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China through the Magnifying Glass

Miniature and small objects in detail
Clarissa von Spee, Chair of Asian Art, James and Donna Reid Curator of Chinese Art, and Interim Curator of Islamic Art
December 22, 2022
Axe, 1766–1045 BCE. China, Shang dynasty (c. 1600–c. 1046 BCE).  1941.549 

The CMA’s current initiative to undertake 3-D photogrammetry of its collection comes into full use in the museum’s exhibition China through the Magnifying Glass: Masterpieces in Miniature and Detail. A leading institution in digital innovation, the museum has begun scanning and photographing artworks from all angles to make 3-D images accessible to the public on Collection Online and in the galleries. The option to view objects digitally in 3-D, side by side with the original, augments the visitor’s experience in new and exciting ways and expands on the museum’s success using digital media in the recent Revealing Krishna exhibition.

In China through the Magnifying Glass, one way of making scale and size a central theme is by juxtaposing large and small objects of the same type. The section “Ritual and Devotion” features a large and a small ancient bronze tripod of the ding-type. Another intriguing object, the fragment of an early bronze weapon, is the head of an owl with large eyes and ears sitting above the blade of a halberd axe missing its staff. It is not clear whether the owl motif deterred evil and harm from its carrier, or whether the axe was used in rituals or as a weapon in warfare. Monks, merchants, pilgrims, and other adepts of Buddhism used small devotional items as well. Portable Buddhist figures and objects were carried in processions and on pilgrimages and may have had a protective function on long travels. Individuals could make donations of devotional items to religious communities and sites, which was seen as a way to accumulate good deeds over one’s lifetime. These were given in hope of receiving the blessings of a deity or with the intention that one’s own wishes would be included in the prayers of the local clergy. Small votive items could be carried home as souvenirs from pilgrimages or were placed on private altars and in shrines.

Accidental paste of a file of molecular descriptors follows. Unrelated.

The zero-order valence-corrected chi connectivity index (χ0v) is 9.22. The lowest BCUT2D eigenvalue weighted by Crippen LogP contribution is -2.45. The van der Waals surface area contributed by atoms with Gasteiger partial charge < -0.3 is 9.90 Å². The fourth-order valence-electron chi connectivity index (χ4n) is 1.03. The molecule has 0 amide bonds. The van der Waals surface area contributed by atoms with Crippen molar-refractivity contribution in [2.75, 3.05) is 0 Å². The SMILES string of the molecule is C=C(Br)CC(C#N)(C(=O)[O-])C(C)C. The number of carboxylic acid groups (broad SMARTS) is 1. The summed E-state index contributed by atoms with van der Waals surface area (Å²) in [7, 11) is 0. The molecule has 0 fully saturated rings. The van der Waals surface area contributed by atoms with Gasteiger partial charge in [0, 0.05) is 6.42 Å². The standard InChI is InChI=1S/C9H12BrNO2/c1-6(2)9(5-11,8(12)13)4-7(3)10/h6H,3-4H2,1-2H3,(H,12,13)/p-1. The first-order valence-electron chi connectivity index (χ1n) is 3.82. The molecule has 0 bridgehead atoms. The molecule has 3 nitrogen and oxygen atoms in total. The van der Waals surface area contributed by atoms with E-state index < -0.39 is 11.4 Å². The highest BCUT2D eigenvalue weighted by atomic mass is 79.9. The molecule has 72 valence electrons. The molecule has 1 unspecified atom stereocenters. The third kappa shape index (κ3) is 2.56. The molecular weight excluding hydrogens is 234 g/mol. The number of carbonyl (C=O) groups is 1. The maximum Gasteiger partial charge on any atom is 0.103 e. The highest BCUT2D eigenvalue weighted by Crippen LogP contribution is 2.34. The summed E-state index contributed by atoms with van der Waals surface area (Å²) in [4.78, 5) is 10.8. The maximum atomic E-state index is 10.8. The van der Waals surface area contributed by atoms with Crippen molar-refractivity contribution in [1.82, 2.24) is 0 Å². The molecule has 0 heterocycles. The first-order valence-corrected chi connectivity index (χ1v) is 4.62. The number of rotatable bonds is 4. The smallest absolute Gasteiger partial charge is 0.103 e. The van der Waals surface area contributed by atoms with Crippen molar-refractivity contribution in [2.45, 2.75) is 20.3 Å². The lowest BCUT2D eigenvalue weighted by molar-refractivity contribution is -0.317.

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Chinese miniatures featuring Seated Buddha, Textile Ornament Phoenix, Seal with Reclining QiLin, and Snuff Bottle with European Figures
Seated Buddha 600s. China, Tang dynasty (618–907). Gilt bronze; 13.3 x 6.9 cm. Gift of Mrs. John Lyon Collyer in memory of her mother, Mrs. G. M. G. Forman, 1961.18 
Textile Ornament (?): Phoenix c. 700s. China, Tang dynasty (618–907). Beaten gold with chased detail; 12 x 10.4 cm. Purchase from the J. H. Wade Fund, 1942.1083.1 
Seal with Reclining Qilin 1736–95. China, Qing dynasty (1644–1911), Qianlong reign (1736–95). Tianhuang stone; h. 6.4 cm. Anonymous gift, 1952.494 
Snuff Bottle with European Figures 1736–95. China, Qing dynasty (1644–1911), Qianlong reign (1736–95). Painted enamel on copper; h. 7.4 cm. Seventy-fifth anniversary gift of Mrs. Noah L. Butkin, 1991.126